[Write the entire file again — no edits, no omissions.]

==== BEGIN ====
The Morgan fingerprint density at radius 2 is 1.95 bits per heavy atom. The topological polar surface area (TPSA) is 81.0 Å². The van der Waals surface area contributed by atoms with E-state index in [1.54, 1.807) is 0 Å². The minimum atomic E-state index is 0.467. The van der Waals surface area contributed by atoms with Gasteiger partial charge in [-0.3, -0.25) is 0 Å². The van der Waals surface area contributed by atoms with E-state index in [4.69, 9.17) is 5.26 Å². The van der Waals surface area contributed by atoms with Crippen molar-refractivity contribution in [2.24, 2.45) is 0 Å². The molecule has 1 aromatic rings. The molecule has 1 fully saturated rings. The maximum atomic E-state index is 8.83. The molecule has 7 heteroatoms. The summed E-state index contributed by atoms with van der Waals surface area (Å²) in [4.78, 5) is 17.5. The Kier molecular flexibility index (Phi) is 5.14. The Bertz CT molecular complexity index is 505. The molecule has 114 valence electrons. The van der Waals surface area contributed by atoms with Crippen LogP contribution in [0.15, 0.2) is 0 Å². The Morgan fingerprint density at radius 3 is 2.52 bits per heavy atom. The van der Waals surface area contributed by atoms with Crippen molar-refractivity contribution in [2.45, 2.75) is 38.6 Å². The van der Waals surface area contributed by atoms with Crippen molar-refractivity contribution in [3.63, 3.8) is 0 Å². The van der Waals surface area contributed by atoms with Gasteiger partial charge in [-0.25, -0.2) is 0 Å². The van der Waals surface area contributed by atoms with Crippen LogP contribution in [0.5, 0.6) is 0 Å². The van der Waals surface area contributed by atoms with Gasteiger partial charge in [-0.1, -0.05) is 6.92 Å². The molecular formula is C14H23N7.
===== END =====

The Morgan fingerprint density at radius 2 is 1.95 bits per heavy atom. The topological polar surface area (TPSA) is 81.0 Å². The van der Waals surface area contributed by atoms with E-state index in [1.54, 1.807) is 0 Å². The minimum atomic E-state index is 0.467. The van der Waals surface area contributed by atoms with Gasteiger partial charge in [-0.3, -0.25) is 0 Å². The van der Waals surface area contributed by atoms with E-state index in [4.69, 9.17) is 5.26 Å². The van der Waals surface area contributed by atoms with Crippen molar-refractivity contribution in [2.24, 2.45) is 0 Å². The molecule has 1 aromatic rings. The molecule has 1 fully saturated rings. The maximum atomic E-state index is 8.83. The molecule has 7 heteroatoms. The summed E-state index contributed by atoms with van der Waals surface area (Å²) in [4.78, 5) is 17.5. The Kier molecular flexibility index (Phi) is 5.14. The Bertz CT molecular complexity index is 505. The molecule has 114 valence electrons. The van der Waals surface area contributed by atoms with Crippen LogP contribution in [0.15, 0.2) is 0 Å². The Morgan fingerprint density at radius 3 is 2.52 bits per heavy atom. The van der Waals surface area contributed by atoms with Crippen molar-refractivity contribution in [2.45, 2.75) is 38.6 Å². The van der Waals surface area contributed by atoms with Crippen molar-refractivity contribution in [3.63, 3.8) is 0 Å². The van der Waals surface area contributed by atoms with Gasteiger partial charge in [-0.25, -0.2) is 0 Å². The van der Waals surface area contributed by atoms with Crippen LogP contribution in [0.5, 0.6) is 0 Å². The van der Waals surface area contributed by atoms with Gasteiger partial charge in [-0.1, -0.05) is 6.92 Å². The molecular formula is C14H23N7.